A thing of the moment: I knitted a wrap. I love the idea of wraps, but the reality had always eluded me, for they seemed more statement than practicality. They are for the movies, for fashionistas, for the opulently eccentric. But I am a short, middle-aged suburbanite, and I had my mundane worries. About shawl pins ruining the yarn, edges getting caught, extravagant folds sliding into limp messiness . . . .
Then a tiny revelation. That heavy, bulky, hand-dyed, wool-silk-mohair blend yarn I bought on impulse five years ago because it was on sale and I loved the colors (dark green, purple, lavender) – that was the perfect yarn for a perfect impracticality. It was all wrong – bulky and heavy and variegated and hairy – and for five years, it defied all my attempts to work with it. Then a week ago, a brainstorm! A simple rectangle in open mesh, knitted on the fattest needles I own. It now rests serenely across the back of my office chair. It is in fact quite beautiful, and in the morning sun, the silk fibers gleam with secret glamour.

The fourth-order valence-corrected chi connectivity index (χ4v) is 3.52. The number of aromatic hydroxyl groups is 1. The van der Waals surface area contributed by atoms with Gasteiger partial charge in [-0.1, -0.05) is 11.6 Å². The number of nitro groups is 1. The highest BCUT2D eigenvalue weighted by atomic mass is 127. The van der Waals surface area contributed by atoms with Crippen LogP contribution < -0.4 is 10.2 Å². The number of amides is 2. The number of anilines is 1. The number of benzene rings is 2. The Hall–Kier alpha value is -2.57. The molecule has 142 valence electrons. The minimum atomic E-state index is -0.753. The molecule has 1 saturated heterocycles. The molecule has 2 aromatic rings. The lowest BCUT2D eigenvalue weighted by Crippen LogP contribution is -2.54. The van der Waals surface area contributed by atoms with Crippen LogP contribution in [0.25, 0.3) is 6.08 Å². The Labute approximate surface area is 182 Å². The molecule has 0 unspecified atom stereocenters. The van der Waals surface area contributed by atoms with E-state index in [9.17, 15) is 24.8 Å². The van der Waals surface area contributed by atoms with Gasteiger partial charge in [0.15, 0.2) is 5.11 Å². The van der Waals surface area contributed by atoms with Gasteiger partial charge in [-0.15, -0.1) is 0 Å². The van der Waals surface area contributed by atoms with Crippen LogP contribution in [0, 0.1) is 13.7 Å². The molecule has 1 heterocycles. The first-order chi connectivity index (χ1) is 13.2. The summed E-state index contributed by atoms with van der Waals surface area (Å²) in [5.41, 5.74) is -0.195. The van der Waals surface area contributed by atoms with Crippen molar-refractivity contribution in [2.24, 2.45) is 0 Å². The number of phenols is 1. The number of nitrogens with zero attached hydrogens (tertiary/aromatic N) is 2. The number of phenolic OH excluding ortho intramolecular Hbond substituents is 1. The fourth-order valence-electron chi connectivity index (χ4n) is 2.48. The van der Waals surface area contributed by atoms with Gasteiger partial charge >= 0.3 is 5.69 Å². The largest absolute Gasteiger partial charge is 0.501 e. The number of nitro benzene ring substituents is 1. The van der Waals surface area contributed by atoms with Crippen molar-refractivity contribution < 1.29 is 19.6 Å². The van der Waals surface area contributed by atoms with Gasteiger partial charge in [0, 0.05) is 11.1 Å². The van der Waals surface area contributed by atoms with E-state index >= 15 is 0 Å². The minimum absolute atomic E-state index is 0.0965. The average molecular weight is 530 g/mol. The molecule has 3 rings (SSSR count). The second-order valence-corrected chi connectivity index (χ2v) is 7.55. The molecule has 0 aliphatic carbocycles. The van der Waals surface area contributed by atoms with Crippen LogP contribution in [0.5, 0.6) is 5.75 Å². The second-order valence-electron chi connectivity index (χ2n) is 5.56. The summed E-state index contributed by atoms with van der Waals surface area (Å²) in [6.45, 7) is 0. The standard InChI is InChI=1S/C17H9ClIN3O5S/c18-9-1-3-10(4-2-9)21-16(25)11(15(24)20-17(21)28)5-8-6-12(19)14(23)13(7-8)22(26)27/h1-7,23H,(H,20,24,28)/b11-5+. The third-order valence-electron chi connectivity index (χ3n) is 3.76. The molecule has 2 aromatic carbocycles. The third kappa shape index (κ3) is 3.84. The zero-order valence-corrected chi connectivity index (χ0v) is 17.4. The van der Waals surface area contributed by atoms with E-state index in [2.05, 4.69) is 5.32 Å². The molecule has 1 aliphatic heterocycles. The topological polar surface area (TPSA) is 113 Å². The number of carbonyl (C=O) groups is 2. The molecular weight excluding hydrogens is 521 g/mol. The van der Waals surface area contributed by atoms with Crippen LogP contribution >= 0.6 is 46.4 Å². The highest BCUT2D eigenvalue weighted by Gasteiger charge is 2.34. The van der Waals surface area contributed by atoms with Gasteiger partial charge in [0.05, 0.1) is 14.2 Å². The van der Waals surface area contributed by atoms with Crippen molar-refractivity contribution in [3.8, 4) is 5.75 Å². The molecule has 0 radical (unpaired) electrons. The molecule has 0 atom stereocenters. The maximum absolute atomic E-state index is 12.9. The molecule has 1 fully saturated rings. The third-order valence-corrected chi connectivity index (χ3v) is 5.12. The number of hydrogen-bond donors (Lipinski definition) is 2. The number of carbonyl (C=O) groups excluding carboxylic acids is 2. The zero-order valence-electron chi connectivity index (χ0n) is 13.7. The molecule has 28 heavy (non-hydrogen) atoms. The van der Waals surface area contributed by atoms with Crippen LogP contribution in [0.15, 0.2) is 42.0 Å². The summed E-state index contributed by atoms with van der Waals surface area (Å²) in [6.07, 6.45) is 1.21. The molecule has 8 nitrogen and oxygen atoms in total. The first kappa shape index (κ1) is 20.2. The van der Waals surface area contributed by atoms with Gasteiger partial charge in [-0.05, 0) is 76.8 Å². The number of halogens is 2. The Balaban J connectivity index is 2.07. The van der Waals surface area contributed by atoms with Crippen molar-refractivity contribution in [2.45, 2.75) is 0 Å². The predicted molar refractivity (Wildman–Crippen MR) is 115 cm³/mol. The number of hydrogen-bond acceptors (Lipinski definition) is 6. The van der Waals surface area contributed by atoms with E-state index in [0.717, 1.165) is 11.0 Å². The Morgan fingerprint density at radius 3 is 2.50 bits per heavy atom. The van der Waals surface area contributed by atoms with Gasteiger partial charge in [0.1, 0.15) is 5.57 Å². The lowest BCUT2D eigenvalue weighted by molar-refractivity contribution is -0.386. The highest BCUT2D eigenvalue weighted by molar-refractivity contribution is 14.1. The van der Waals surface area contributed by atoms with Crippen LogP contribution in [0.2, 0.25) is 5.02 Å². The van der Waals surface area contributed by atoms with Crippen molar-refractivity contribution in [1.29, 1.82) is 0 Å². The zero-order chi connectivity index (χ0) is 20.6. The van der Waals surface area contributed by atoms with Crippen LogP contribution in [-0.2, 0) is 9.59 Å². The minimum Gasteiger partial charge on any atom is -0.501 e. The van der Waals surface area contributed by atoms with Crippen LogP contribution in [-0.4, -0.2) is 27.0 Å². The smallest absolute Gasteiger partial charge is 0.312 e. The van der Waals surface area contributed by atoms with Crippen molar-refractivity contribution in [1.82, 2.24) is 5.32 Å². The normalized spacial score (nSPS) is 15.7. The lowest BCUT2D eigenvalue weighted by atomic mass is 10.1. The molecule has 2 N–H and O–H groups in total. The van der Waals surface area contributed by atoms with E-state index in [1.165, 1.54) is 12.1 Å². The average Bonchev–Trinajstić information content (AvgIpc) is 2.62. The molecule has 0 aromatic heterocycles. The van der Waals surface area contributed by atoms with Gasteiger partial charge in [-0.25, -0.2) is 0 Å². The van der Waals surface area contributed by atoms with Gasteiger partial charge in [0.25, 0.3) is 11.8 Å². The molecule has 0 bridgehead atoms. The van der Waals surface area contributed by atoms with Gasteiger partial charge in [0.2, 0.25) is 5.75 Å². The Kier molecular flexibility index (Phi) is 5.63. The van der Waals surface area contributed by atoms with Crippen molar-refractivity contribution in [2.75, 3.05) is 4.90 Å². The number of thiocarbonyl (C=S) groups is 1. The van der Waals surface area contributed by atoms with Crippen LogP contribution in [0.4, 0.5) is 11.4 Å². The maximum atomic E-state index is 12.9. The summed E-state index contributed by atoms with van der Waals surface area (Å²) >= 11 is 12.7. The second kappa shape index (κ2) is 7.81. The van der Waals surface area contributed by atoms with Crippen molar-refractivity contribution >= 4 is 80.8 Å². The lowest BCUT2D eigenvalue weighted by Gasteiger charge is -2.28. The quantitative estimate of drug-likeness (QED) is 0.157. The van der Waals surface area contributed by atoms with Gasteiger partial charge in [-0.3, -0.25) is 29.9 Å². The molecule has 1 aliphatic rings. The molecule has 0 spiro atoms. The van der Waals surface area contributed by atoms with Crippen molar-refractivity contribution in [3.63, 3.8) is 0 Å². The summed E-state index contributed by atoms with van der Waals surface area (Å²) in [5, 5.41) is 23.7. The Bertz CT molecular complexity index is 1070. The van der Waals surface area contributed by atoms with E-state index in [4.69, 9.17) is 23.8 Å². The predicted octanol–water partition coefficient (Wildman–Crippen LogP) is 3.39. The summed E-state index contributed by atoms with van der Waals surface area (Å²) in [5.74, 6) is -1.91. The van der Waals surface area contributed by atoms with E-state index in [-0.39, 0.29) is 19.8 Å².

So I decided to knit another wrap. I had yet another “orphan” yarn, this time a thick-and-thin cotton with flakes like blisters strung on a string – but there was a real possibility that I could go blind from endless miles of garter stitch. Enter The On-Line Encyclopedia of Integer Sequences, a compendium of – yup! – integer sequences. I am charmed by the geekiness of this website. Everyone has heard of the Fibonacci sequence, but how many people know about this one: 0, 1, 2, 3, 9, 11, 1, 7, 15, 19 . . . . ? It was submitted by Floor van Lamoen, and while I have no idea what “real world” applications it has, I know it to be a cool sequence for growing my wrap.
Today I sit in a coffee shop, typing on a laptop from a Japanese company, drinking coffee grown in Costa Rica and roasted in Denver, knitting with yarn from Egypt and spun in Norway, on needles made in England, using a sequence devised by a Dutch mathematician. A sequence, connections, buoys on a string.